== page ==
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Over-Nutrition and Changing Health Status in High Income Countries

  • Huffman, Wallace E.
  • Huffman, Sonya K.
  • Rickertsen, Kyrre
  • Tegene, Abebayehu

As per capita incomes in developed countries have grown over the past three decades, over-nutrition leading to obesity and elevated health risks for cardiovascular disease, diabetes and some forms of cancer has occurred. We use economic and econometric models to identify the impact of food prices on the aggregate demand for calories and the supply of health, as reflected in mortality rates. Our models are fitted to unique panel data for 18 developed countries over 1971-2001, a period when the relative price of food first rose and then declined steadily. Some findings, using de-trended data, are that a lower real price of food, of other purchased consumer goods and of time increase the demand for calories, one cause of energy imbalance, and the supply of mortality associated with obesity. These prices do not affect the rate of non-obesity-related mortality. Caloric intake is a normal good, contributing to energy imbalance as income increases, but higher incomes do reduce mortality risk. However, higher labor force participation rates, largely associated with rising numbers of working women, and a higher child dependency ratio lead to a higher rate of obesity-related mortality. An implication of our results is that further reductions in the price of food in developed countries can be expected to have a net negative impact on health as reflected in a higher mortality rate due to diseases that are linked to obesity—diabetes, cardiovascular diseases and most forms of cancer.

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Paper provided by Iowa State University, Department of Economics in its series Staff General Research Papers with number 31492.

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Date of creation: 13 May 2010
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Publication status: Published in Forum for Health Economics & Policy 2010, vol. 13 no. 1
Handle: RePEc:isu:genres:31492
Contact details of provider: Postal: Iowa State University, Dept. of Economics, 260 Heady Hall, Ames, IA 50011-1070
Phone: +1 515.294.6741
Fax: +1 515.294.0221
Web page: http://www.econ.iastate.edu
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  1. Grossman, Michael, 2000. "The human capital model," Handbook of Health Economics, in: A. J. Culyer & J. P. Newhouse (ed.), Handbook of Health Economics, edition 1, volume 1, chapter 7, pages 347-408 Elsevier.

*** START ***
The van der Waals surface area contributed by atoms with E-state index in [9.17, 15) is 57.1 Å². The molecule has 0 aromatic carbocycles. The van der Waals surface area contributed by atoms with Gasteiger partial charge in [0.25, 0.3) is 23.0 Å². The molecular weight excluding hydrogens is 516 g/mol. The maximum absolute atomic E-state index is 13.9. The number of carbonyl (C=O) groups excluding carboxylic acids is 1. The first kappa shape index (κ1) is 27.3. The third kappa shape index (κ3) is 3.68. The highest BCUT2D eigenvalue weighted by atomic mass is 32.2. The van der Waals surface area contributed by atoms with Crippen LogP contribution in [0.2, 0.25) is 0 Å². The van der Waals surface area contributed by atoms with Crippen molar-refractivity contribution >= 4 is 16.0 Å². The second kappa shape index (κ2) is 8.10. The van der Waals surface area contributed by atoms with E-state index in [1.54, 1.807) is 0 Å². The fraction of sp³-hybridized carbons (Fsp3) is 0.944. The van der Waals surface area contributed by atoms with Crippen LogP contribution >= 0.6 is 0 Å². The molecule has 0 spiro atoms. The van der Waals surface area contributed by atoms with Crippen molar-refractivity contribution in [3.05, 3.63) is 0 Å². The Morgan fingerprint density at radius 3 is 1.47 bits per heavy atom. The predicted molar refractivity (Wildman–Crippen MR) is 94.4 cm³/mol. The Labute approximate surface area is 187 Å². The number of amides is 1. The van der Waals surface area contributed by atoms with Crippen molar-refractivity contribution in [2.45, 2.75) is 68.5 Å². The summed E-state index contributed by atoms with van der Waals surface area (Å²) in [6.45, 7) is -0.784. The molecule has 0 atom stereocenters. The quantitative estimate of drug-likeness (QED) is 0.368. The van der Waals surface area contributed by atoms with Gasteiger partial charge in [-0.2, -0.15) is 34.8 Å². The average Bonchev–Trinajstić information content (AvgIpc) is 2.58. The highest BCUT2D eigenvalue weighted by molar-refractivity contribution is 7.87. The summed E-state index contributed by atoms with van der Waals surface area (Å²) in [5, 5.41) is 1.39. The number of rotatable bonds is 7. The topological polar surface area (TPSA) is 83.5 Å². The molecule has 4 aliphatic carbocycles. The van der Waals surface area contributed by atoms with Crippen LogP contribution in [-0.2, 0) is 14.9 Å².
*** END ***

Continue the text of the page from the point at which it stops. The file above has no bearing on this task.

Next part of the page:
2. Darius Lakdawalla & Tomas Philipson, 2002. "The Growth of Obesity and Technological Change: A Theoretical and Empirical Examination," Working Papers 0203, Harris School of Public Policy Studies, University of Chicago.
  3. J. A. Hausman, 1976. "Specification Tests in Econometrics," Working papers 185, Massachusetts Institute of Technology (MIT), Department of Economics.
  4. Fred Kuchler & Abebayehu Tegene & J. Michael Harris, 2005. "Taxing Snack Foods: Manipulating Diet Quality or Financing Information Programs?," Review of Agricultural Economics, Agricultural and Applied Economics Association, vol. 27(1), pages 4-20.
  5. David M. Cutler & Edward L. Glaeser & Jesse M. Shapiro, 2003. "Why Have Americans Become More Obese?," Journal of Economic Perspectives, American Economic Association, vol. 17(3), pages 93-118, Summer.
  6. Brian W. Gould, 2003. "An Empirical Assessment of Endogeneity Issues in Demand Analysis for Differentiated Products," American Journal of Agricultural Economics, Agricultural and Applied Economics Association, vol. 85(3), pages 605-617.
  7. Alain Carpentier & Hervé Guyomard, 2001. "Unconditional Elasticities in Two-Stage Demand Systems: An Approximate Solution," American Journal of Agricultural Economics, Agricultural and Applied Economics Association, vol. 83(1), pages 222-229.
  8. Maria L. Loureiro & Rodolfo M. Nayga, 2005. "International Dimensions of Obesity and Overweight Related Problems: An Economics Perspective," American Journal of Agricultural Economics, Agricultural and Applied Economics Association, vol. 87(5), pages 1147-1153.
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